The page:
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Accuser of U.S. high-court nominee Kavanaugh goes public

A woman who had anonymously accused U.S. Supreme Court nominee Brett Kavanaugh of sexual misconduct in the early 1980s decided to go public with her accusations and provided details of the alleged incident, the Washington Post reported on Sunday.

In an interview with the newspaper, Christine Blasey Ford said that as a high school student in suburban Maryland just outside of Washington, a "stumbling drunk" Kavanaugh pinned her to a bed, groped her and attempted to remove her clothing.

Last week, Kavanaugh said he "categorically and unequivocally" denies the allegations. The White House on Sunday did not immediately reply to a request for comment.

A spokesman for Senate Judiciary Committee Chairman Chuck Grassley, responding to the latest developments in the Kavanaugh nomination, said, "It’s disturbing that these uncorroborated allegations from more than 35 years ago, during high school, would surface on the eve of a committee vote."

Pressure on Republicans to delay Kavanaugh's confirmation mounted, but it is unclear whether Ford's decision to go public would hold up a Senate vote to confirm Kavanaugh.

Senate Democratic Leader Chuck Schumer said the Senate Judiciary Committee "must postpone the vote until, at a very minimum, these serious and credible allegations are thoroughly investigated."

Democratic Senator Diane Feinstein, the top Judiciary Committee Democrat, issued a statement on Sunday calling for a delay.

"I support Mrs Ford’s decision to share her story and now that she has, it is in the hands of the FBI to conduct an investigation. This should happen before the Senate moves forward on this nominee," Feinstein said.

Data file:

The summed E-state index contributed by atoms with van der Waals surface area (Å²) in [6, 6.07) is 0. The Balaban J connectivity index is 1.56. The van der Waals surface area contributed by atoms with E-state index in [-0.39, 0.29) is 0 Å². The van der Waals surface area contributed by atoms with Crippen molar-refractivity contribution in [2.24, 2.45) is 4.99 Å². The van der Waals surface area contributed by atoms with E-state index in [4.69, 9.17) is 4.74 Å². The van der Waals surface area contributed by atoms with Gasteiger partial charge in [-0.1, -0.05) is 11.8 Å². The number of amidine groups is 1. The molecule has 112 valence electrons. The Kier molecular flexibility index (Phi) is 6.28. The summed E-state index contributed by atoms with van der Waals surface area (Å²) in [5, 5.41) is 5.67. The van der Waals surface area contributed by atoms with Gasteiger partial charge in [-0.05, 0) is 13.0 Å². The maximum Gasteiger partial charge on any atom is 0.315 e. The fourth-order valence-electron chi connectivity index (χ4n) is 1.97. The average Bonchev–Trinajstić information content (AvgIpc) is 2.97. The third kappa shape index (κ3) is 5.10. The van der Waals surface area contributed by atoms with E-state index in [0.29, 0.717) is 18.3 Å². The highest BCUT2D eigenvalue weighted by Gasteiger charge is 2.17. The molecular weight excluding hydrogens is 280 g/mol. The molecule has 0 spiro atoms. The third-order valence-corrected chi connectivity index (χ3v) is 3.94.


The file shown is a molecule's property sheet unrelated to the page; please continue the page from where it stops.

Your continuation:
In The Washington Post interview, Ford said that when she tried to scream, Kavanaugh put his hand over her mouth. "I thought he might inadvertently kill me," Ford told the newspaper, adding, "He was trying to attack me and remove my clothing."

Senate Majority Leader Mitch McConnell has said that he would like to have Kavanaugh confirmed by Oct 1, the start of the Supreme Court's new term. His office did not immediately respond on Sunday to a request for comment.

That timetable would have Kavanaugh sitting on the Supreme Court - if he is confirmed - before the Nov 6 elections in which one-third of the 100 Senate seats are up for grabs.

Ford, now a 51-year-old research psychologist in California, told the Washington Post that in July she sent a letter to Democratic Representative Anna Eshoo about the incident but requested confidentiality at the time.

The existence of the letter and some details of its contents became public in recent days, however.

Ford did not immediately respond to a request from Reuters for comment.

The Senate Judiciary Committee has completed its hearings on Kavanaugh and planned to vote this week on his nomination by President Donald Trump to the highest court. A positive vote would set up a debate by the full Senate.

© (c) Copyright Thomson Reuters 2018.

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